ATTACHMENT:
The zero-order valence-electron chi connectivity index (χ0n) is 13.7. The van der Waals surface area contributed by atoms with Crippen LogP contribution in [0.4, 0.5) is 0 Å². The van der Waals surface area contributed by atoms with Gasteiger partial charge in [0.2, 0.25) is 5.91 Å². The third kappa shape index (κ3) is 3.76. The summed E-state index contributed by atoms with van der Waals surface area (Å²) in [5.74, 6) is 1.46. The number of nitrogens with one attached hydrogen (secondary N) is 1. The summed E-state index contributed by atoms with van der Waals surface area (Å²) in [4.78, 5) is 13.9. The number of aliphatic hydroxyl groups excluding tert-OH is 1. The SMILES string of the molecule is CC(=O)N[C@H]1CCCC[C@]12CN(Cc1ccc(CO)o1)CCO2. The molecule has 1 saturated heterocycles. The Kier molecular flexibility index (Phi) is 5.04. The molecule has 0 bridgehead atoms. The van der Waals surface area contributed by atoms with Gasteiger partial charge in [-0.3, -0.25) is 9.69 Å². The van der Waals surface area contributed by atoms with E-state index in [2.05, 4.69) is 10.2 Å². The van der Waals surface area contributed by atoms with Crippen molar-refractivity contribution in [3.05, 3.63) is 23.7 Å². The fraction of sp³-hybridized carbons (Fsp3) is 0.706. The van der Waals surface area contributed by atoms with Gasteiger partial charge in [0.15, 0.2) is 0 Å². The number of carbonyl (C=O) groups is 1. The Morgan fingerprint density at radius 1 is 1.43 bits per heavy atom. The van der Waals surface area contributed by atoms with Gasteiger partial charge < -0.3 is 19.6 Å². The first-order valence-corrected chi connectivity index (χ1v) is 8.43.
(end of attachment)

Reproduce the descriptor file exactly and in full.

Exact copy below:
The zero-order valence-electron chi connectivity index (χ0n) is 13.7. The van der Waals surface area contributed by atoms with Crippen LogP contribution in [0.4, 0.5) is 0 Å². The van der Waals surface area contributed by atoms with Gasteiger partial charge in [0.2, 0.25) is 5.91 Å². The third kappa shape index (κ3) is 3.76. The summed E-state index contributed by atoms with van der Waals surface area (Å²) in [5.74, 6) is 1.46. The number of nitrogens with one attached hydrogen (secondary N) is 1. The summed E-state index contributed by atoms with van der Waals surface area (Å²) in [4.78, 5) is 13.9. The number of aliphatic hydroxyl groups excluding tert-OH is 1. The SMILES string of the molecule is CC(=O)N[C@H]1CCCC[C@]12CN(Cc1ccc(CO)o1)CCO2. The molecule has 1 saturated heterocycles. The Kier molecular flexibility index (Phi) is 5.04. The molecule has 0 bridgehead atoms. The van der Waals surface area contributed by atoms with Gasteiger partial charge in [-0.3, -0.25) is 9.69 Å². The van der Waals surface area contributed by atoms with E-state index in [2.05, 4.69) is 10.2 Å². The van der Waals surface area contributed by atoms with Crippen molar-refractivity contribution in [3.05, 3.63) is 23.7 Å². The fraction of sp³-hybridized carbons (Fsp3) is 0.706. The van der Waals surface area contributed by atoms with Gasteiger partial charge in [0.15, 0.2) is 0 Å². The number of carbonyl (C=O) groups is 1. The Morgan fingerprint density at radius 1 is 1.43 bits per heavy atom. The van der Waals surface area contributed by atoms with Gasteiger partial charge < -0.3 is 19.6 Å². The first-order valence-corrected chi connectivity index (χ1v) is 8.43.